When we bought our house in Murray, KY, we knew we wanted to do some remodeling and updating. The kitchen was very dark and the cabinets were very dated plus too dark for my taste. Take a look at what we started with:
I started looking on Pinterest and Houzz for ideas. Oh my goodness, I didn't realize I was going to have so much trouble deciding on the type of doors I wanted on my cabinets. I struggled with that for several weeks. Thank goodness my cabinet maker let me put off my choice until after he had the kitchen designs drawn up. We can talk about door choices more later. Here are the cabinet maker's drawings we approved.
Let's get to the really dusty and dirty job at hand. Tearing Out the Kitchen. It was such a nasty job. In order to save some money, we decided we could tear it out. Truthfully it was mostly my husband and a friend doing all the work and wow, was it a job!
He started on the wall opposite the kitchen sink. Here's a before shot.
There were two full length cabinets and a piece of countertop installed for a desk. They needed to come out so this was his area to experiment on. The cabinets and countertop piece came out easy and the two cabinets were moved to his shop behind our house for a later installation to hold some of his hunting and fishing clothes and equipment.
Next the backsplash tile in this area needed to be removed. Again, he experimented in this area just to see how difficult it was to remove. Yes, it was just awful to remove. He used a small chisel and a hammer; some pieces of the tile came off fairly easy but other were much more stubborn and tore hunks of the drywall. Here's an aftershot.
Once the sheetrock started to weaken and holes were torn, we knew we would end up cutting out the sheetrock and replacing it with new pieces. There was additional wiring to add on this wall so the electrician told us he needed the sheetrock cut out to get to the old wiring. Oh well, guess we could have just cut out the sheetrock in the first place but my husband didn't want to take a chance of damaging the wiring. So another trip to the hardware store and he bought a Dremel Saw Max (seen below) to cut out the sheetrock. This dandy saw came with three cutting wheels for cutting wood, plastic, metal, masonry tile and more.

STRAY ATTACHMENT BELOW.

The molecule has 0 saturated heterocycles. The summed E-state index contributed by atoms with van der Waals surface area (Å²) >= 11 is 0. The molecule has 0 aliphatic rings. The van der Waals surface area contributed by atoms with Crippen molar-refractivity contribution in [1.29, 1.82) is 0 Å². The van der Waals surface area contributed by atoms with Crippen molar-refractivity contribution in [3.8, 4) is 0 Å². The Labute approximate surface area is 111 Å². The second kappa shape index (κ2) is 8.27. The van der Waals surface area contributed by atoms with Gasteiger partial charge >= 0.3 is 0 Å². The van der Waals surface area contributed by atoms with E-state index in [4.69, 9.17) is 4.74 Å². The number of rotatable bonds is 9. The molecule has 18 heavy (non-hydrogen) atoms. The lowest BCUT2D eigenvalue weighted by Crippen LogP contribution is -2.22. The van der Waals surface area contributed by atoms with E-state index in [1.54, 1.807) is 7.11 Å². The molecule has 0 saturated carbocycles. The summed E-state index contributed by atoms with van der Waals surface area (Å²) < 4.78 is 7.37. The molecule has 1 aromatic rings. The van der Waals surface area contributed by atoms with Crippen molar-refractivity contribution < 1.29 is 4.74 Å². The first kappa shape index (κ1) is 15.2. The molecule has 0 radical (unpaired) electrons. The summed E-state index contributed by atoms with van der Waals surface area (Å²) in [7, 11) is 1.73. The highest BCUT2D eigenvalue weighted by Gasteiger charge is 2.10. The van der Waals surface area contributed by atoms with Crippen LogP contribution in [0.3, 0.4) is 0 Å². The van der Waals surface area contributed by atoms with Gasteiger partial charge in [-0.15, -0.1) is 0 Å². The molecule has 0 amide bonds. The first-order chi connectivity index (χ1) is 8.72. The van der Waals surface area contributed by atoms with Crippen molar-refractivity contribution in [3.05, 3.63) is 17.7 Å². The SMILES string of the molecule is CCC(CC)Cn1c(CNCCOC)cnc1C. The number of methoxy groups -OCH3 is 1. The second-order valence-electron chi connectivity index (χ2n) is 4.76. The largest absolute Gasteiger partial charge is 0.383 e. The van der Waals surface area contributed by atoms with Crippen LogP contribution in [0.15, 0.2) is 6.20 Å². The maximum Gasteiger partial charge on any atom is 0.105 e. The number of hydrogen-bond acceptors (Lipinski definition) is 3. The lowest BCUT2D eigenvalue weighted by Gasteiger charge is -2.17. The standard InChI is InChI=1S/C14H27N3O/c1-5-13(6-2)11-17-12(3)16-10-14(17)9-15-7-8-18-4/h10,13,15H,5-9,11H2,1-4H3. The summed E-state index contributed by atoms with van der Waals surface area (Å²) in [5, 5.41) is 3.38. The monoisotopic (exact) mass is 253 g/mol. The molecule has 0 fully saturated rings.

Here is a pic after the sheetrock was cut out by my husband and the electrician completed the new wiring. This area had to get done first so the wiring would be complete before a sheetrocking guy came to install new sheetrock on parts of three walls.
That wall was the easy one. Now on to the other two walls on the sink and the stove sides.
The upper cabinets came down pretty easy with lots of screws to remove. But then there was the soffit over the upper cabinets to remove and the hard work began.
The soffits were covered in paneling with sheet rock underneath and it all had to come down; dust was flying everywhere. The paneling was taken down and the sheetrock beneath had been painted red. He punched holes in the red sheetrock so he could check for wiring.
Here's a look at the soffit after the sheetrock was removed. Notice the 2x4 framing for the soffit. Yuck!!
Are you thinking "why did they want to take the soffits down and make the job so much tougher?" Well, here's my best answer. Because our ceilings are only 8 foot, I wanted to maximize my cabinet space by having cabinets all the way to the ceiling, plus I didn't realize how hard the job was going to be!
My husband borrowed a reciprocating saw from his brother which you can see on the left edge of the picture above and the pic on the right. It does have blades to insert in the end. He used this saw to cut some of the sheetrock on the soffit plus the 2x4s that framed the soffit. There were also huge nails to be removed from the framing. I felt bad for him and our friend, Bill, that helped
They finished the soffit and began removing the lower cabinets which went fairly easy except for being on the floor a lot removing more screws which joined the cabinets together. My husband said he hurt all over the next couple of days.
The old backsplash was also removed and much of the sheetrock tore and was too soft and weak to patch. New sheetrock will be installed by an installer next week.
Here's a before and after shot.
This weekend we will take out the sink and adjoining cabinets. All the cabinet are being moved to the shop and repurposed so no sledge hammers were used to beat the cabinets apart.
The sheetrock guy will be here Tuesday to replace sheetrock where the backsplash was previously. The new sheetrock won't have to be mudded and all that stuff because the new cabinets and backsplash will cover it. It was just too weak to adhere new backsplash tiles.
Stay tuned for another post on our kitchen remodel. BTW, we are eating on paper plates and using the microwave, which is now located in the dining room.
Thanks for stopping by another day of Life in Kentucky - Judy.
Check out the rest of the remodel of our kitchen:
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